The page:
4. Ann or Anne Smith, b. ca. 1694; d. 1759; m(1) Francis WILKINSON (he d. 22 Feb. 1724/5); m(2) 5 Aug. 1725 as his second wife, Col. Thomas Truman GREENFIELD (1682-1733) of Prince George's Co. Francis was the son of William (d. 1726) and Rebecca, who had emigrated by 1696 to Charles Co. William Wilkinson was Protestant, a justice, planter, mill owner, factor, and merchant who served in the Md. Assembly. William's estate was valued at 1,197.11.0 including 15 enslaved people, 32 books, and about 900 acres. [31] T. T. Greenfield was a justice and sheriff in St. Mary's Co., Capt. in the militia by 1708 and Col. by 1723; served in the Md. legis. He res. first in Calvert Co., then Prince George's Co. after 1695, and St. Mary's Co. by 1708. Thomas m(1) Susannah CHESELDYNE. His estate was valued at 194.14.0 sterling and 1,896.14.2 current money, and included 24 enslaved individuals. He owned 6,194 acres plus 5 additional tracts. [32]

  5. Rebecca Smith, b. 1696; d. 18 Mar. 1737; m. 1717 as his second wife Daniel DULANY (1685-1753) of Annapolis, who served in the Md. legis. Rebecca and Daniel were bur. at St. Anne's Church cemetery in Annapolis. Daniel's estate inventory was valued at 10,921.9.8 current money and included 187 enslaved people, 98 books, 2,594 oz. of silver "plate", more than 563 gal. of wine plus money out on loan. He owned about 10,000 acres. They had 5 sons and 4 daughters. Daughter Rachel Dulany m. her first cousin, Henry ADDISON, the son of Elinor (Smith). Daughter Margaret was the second wife of William MURDOCK.[33]

  6. Richard Smith of Lower Marlboro, b. ca. 1698; d. 1732; m. Elinor ADDISON. See below.

  7. Elizabeth Smith, m (1) Thomas JENNINGS of Prince George's Co.; m. (2) Humphrey BATT [BALL?] of the same Co.[34]

  8. Mary Smith.

Third Generation


Richard Smith3, son of Walter2 and Rachel (HALL), born about 1698 and died in 1732. He married Elinor ADDISON, daughter of Col. Thomas Addison of Prince George's County and his first wife, Elizabeth TASKER. Elinor was born 20 March 1705. She was the widow of Bennett LOWE, who had died in 1722. The Smiths lived in Lower Marlboro, Calvert County.[35]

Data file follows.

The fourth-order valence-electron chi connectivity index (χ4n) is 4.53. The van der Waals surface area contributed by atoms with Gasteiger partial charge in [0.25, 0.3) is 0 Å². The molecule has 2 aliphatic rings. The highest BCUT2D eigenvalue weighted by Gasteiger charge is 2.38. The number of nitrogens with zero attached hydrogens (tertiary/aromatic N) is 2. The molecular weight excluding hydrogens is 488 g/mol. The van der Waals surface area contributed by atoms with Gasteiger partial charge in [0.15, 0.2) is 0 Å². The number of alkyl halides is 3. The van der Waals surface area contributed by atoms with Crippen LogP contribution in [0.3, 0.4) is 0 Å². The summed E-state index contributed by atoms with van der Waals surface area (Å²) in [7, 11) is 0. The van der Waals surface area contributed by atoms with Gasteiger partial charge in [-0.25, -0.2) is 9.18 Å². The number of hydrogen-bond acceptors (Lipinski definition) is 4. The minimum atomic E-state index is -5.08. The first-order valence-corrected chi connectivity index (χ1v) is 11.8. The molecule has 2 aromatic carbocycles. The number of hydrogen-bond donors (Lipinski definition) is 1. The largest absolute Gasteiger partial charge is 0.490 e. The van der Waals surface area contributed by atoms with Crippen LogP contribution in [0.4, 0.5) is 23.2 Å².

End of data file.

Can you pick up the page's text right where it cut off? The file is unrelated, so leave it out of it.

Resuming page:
Richard was a merchant, although like most wealthy men of that time and place he also grew tobacco.

Richard and Elinor were members of All Saints' Anglican Church. In October 1722 the interior of the church was changed, with the pulpit moved into, and dislodging, one of the pews. The vestry directed that the members whose pew it was could choose another in the new porch. On 30 October the vestry decided that Richard should have a quarter of the minister's pew, for which he paid the vestry 200 pounds of tobacco.[40] Richard was elected to the All Saints Parish Vestry on 15 April 1723, to serve till 7 April 1729. He was reelected 4 April 1732.[41]

Richard was High Sheriff of Calvert County in 1728.[41a]

Richard signed his will 23 October 1732, and it was proved 29 December. He named Elinor his executrix, giving her the dwelling house on fifteen acres of "Hardisty's Choice". In addition he gave her "Bell" which adjoined it; two other parts of "Hardisty's Choice" purchased from Caleb Hardisty and Richard Hall with the marsh adjoining it called "Black Wall"; part of "Hall's Craft" given to Richard by his father . All of this was given to Elinor in lieu of her one third interest in Richard's real estate during her life. After her death all the land was to go to their eldest son Walter. Without having to wait for his mother's death, Walter was given 400 acres of "Park Hall" on the west branch of the Patuxent River in Prince George's County, to be laid out at the end of the land where the tree called "Brooke Tree" stood. Son Richard got the residue of "Park Hall". Son John Addision got his father's part of the lands on Swan Creek, Prince George's County, after it was divided between his father and George Plater. If John A. died without heirs, 400 acres of it was to go to his brother Richard and the rest to be equally divided between his sisters Rebecca and Rachel. Rebecca received 250 acre "Bare [sic] Neck", and Rachel got a similarly sized "Tasker's Camp", both in Baltimore County.[42]

Elinor Addison, from a painting reproduced in <i>Some Family Bible Records</i>

Somewhere there is a painting of Elinor. A reproduction is printed in Colonial Dames of America, Ancestral Records and Portraits: a Compilation from the Archives of Chapter 1 (Baltimore: Grafton Press: ), Vol. II, between pages 672 and 673. My thanks to Barbara Haddaway for bringing this to my attention.

Twice widowed Elinor next married Captain Posthumous THORNTON, who died in 1738. She then married for a fourth and final time on 31 January 1754 Corbin LEE, who died in 1774.[43]

Children of Richard and Elinor (Addison) Lowe Smith (order uncertain):[44]

  1. Walter Smith4, m. Christian SIM; d. Jan. 1755. See below.

  2. Richard Smith